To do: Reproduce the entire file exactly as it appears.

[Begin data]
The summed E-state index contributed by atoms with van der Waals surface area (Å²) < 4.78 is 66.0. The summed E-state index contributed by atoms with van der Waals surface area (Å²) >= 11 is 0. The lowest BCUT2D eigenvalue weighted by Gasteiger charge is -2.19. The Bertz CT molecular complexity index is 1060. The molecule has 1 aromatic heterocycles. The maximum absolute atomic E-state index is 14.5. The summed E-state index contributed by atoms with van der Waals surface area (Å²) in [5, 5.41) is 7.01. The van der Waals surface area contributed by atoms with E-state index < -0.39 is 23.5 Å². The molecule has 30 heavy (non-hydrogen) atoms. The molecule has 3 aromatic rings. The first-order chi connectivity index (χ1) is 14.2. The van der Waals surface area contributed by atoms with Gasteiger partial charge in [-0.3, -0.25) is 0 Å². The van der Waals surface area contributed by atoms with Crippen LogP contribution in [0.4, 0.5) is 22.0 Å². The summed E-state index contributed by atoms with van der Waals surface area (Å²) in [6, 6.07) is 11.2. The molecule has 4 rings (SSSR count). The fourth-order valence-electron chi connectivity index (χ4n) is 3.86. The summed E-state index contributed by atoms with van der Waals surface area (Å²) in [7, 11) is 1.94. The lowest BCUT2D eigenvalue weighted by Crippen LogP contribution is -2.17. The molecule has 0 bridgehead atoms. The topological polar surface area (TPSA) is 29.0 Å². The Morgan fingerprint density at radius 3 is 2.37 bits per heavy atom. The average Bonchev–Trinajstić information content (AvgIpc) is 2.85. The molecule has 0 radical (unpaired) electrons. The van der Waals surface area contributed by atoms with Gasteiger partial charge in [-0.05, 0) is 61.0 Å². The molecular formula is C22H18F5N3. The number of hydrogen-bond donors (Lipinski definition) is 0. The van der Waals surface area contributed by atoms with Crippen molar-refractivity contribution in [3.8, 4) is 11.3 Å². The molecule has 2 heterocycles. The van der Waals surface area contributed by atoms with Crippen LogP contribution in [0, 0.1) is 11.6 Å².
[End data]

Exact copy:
The summed E-state index contributed by atoms with van der Waals surface area (Å²) < 4.78 is 66.0. The summed E-state index contributed by atoms with van der Waals surface area (Å²) >= 11 is 0. The lowest BCUT2D eigenvalue weighted by Gasteiger charge is -2.19. The Bertz CT molecular complexity index is 1060. The molecule has 1 aromatic heterocycles. The maximum absolute atomic E-state index is 14.5. The summed E-state index contributed by atoms with van der Waals surface area (Å²) in [5, 5.41) is 7.01. The van der Waals surface area contributed by atoms with E-state index < -0.39 is 23.5 Å². The molecule has 30 heavy (non-hydrogen) atoms. The molecule has 3 aromatic rings. The first-order chi connectivity index (χ1) is 14.2. The van der Waals surface area contributed by atoms with Gasteiger partial charge in [-0.3, -0.25) is 0 Å². The van der Waals surface area contributed by atoms with Crippen LogP contribution in [0.4, 0.5) is 22.0 Å². The summed E-state index contributed by atoms with van der Waals surface area (Å²) in [6, 6.07) is 11.2. The molecule has 4 rings (SSSR count). The fourth-order valence-electron chi connectivity index (χ4n) is 3.86. The summed E-state index contributed by atoms with van der Waals surface area (Å²) in [7, 11) is 1.94. The lowest BCUT2D eigenvalue weighted by Crippen LogP contribution is -2.17. The molecule has 0 bridgehead atoms. The topological polar surface area (TPSA) is 29.0 Å². The Morgan fingerprint density at radius 3 is 2.37 bits per heavy atom. The average Bonchev–Trinajstić information content (AvgIpc) is 2.85. The molecule has 0 radical (unpaired) electrons. The van der Waals surface area contributed by atoms with Gasteiger partial charge in [-0.05, 0) is 61.0 Å². The molecular formula is C22H18F5N3. The number of hydrogen-bond donors (Lipinski definition) is 0. The van der Waals surface area contributed by atoms with Crippen molar-refractivity contribution in [3.8, 4) is 11.3 Å². The molecule has 2 heterocycles. The van der Waals surface area contributed by atoms with Crippen LogP contribution in [0, 0.1) is 11.6 Å².